CalEPA Updates Groundbreaking
Environmental Justice Tool

En español: CalEPA Actualiza la Herramienta Innovadora de Justicia Ambiental

For Immediate Release:
Oct. 13, 2021

Media Contact:
Erin Curtis, California Environmental Protection Agency
(916) 634-8428 Erin.Curtis@calepa.ca.gov


SACRAMENTO – The California Environmental Protection Agency today released an updated version of CalEnviroScreen, a California innovation that has become the national gold standard of geospatial data tools used to drive more equitable decision-making.

Developed by CalEPA’s Office of Environmental Health Hazard Assessment (OEHHA), CalEnviroScreen identifies California communities with the highest pollution burdens and vulnerabilities. State and local agencies, non-governmental organizations and business groups use CalEnviroScreen to better understand and address environmental concerns in California communities.

Since its initial release in 2013, CalEnviroScreen has helped state, regional and local policymakers prioritize activities and funding to assist communities that are disproportionately impacted by pollution. CalEnviroScreen is used to aid in administering environmental justice grants, promote compliance with environmental laws, prioritize site-cleanup activities and identify opportunities for sustainable development. Areas identified by CalEPA as “disadvantaged communities” based on CalEnviroScreen scores are eligible for a significant share of the California Climate Investments from the state’s Greenhouse Gas Reduction Fund and other benefits from specific Climate Investment programs.  

Logo CalEnviroScreen 4.0“Environmental injustice in California and throughout the nation results in communities of color being exposed to significantly more pollution than their white counterparts,” said Secretary for Environmental Protection Jared Blumenfeld. “By bringing visibility to these often-overlooked communities, CalEnviroScreen helps us focus funding, enforcement and attention where it is needed the most. Only by solving inequalities facing Californians will we achieve lasting environmental improvements.” 

The new CalEnviroScreen version 4.0 analyzes the latest data from 21 indicators of environmental, public health and socioeconomic conditions in California’s 8,000 census tracts. These indicators range from air and drinking water contaminants to pesticide use, toxic releases, cleanup sites, low birth weight infants, poverty and unemployment. The latest version also features a new indicator on children’s exposure to lead from housing. A 207-page report on CalEnviroScreen 4.0 is available online.

The new version also includes several improvements to existing indicators that expand on earlier versions to incorporate additional pollution sources affecting Californians. These include chrome-plating facilities, dairies and feedlots, and certain industrial and manufacturing pollution sources in Mexico affecting California communities along the southern border. The update also uses more localized air pollution data, as explained in OEHHA’s “Summary of Changes in CalEnviroScreen Version 4.0.”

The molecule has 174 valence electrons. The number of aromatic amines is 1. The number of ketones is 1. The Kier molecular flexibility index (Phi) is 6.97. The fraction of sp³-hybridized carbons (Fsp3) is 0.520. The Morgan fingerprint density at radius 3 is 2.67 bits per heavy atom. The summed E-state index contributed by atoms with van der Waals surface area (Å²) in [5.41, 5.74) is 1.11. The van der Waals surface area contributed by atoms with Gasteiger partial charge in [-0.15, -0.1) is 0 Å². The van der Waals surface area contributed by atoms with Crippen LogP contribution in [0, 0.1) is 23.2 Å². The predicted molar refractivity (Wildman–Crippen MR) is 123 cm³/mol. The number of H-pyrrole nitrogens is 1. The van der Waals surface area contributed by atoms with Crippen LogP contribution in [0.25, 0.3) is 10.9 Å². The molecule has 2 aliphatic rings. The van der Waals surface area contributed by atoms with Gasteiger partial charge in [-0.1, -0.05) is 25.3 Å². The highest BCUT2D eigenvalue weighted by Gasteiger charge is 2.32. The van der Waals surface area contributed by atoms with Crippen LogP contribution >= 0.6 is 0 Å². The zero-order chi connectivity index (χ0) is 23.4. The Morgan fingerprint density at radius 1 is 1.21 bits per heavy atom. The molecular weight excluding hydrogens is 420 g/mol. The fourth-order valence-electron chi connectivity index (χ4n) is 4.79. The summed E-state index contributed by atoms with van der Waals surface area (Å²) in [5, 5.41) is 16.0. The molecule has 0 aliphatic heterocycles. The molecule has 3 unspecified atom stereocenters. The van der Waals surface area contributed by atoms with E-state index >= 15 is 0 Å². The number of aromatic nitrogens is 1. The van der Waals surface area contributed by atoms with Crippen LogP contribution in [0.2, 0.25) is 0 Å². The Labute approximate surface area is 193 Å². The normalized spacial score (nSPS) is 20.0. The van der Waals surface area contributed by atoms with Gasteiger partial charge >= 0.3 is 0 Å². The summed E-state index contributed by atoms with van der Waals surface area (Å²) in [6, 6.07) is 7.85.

A website mapping tool that allows the public to explore CalEnviroScreen results by indicator or by individual census tract is available on OEHHA’s CalEnviroScreen 4.0 webpage.

“CalEnviroScreen uses rigorous science in order to advance environmental justice,” said OEHHA Director Dr. Lauren Zeise. “We develop, refine and update the indicators so that they best reflect the various forms of pollution that may be present in our communities, and the factors that can cause people to be more vulnerable to pollution’s harmful effects.”

A supplemental analysis accompanying the CalEnviroScreen findings, “Analysis of Race/Ethnicity and CalEnviroScreen 4.0 Scores,” shows the dramatic differences in the racial composition of the state’s census tracts depending on their pollution burdens and vulnerabilities. The analysis found that the population of the top 10% of neighborhoods with the highest pollution burdens and vulnerabilities consist of 91% people of color, while the population of the 10% of neighborhoods with the lowest pollution burdens and vulnerabilities is 67% white.

OEHHA released a draft version of CalEnviroScreen 4.0 in February 2021. OEHHA solicited public comments on the draft at a March 2021 webinar and at six virtual public workshops in April 2021. A written public-comment period ran from February to May 2021. OEHHA and CalEPA are committed to continuing to update the tool through an open and public process. CalEnviroScreen 4.0 reflects the public input on the draft and previous versions.

NOTE: OEHHA’s CalEnviroScreen experts are available to walk reporters through the maps and data upon request.

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“Environmental injustice in California and throughout the nation results in communities of color being exposed to significantly more pollution than their white counterparts. By bringing visibility to these often-overlooked communities, CalEnviroScreen helps us focus funding, enforcement and attention where it is needed the most. Only by solving inequalities facing Californians will we achieve lasting environmental improvements.” 

Jared Blumenfeld, California Secretary for Environmental Protection

“CalEnviroScreen uses rigorous science in order to advance environmental justice. We develop, refine and update the indicators so that they best reflect the various forms of pollution that may be present in our communities, and the factors that can cause people to be more vulnerable to pollution’s harmful effects.”

Dr. Lauren Zeise, Director of the Office of Environmental Health Hazard Assessment

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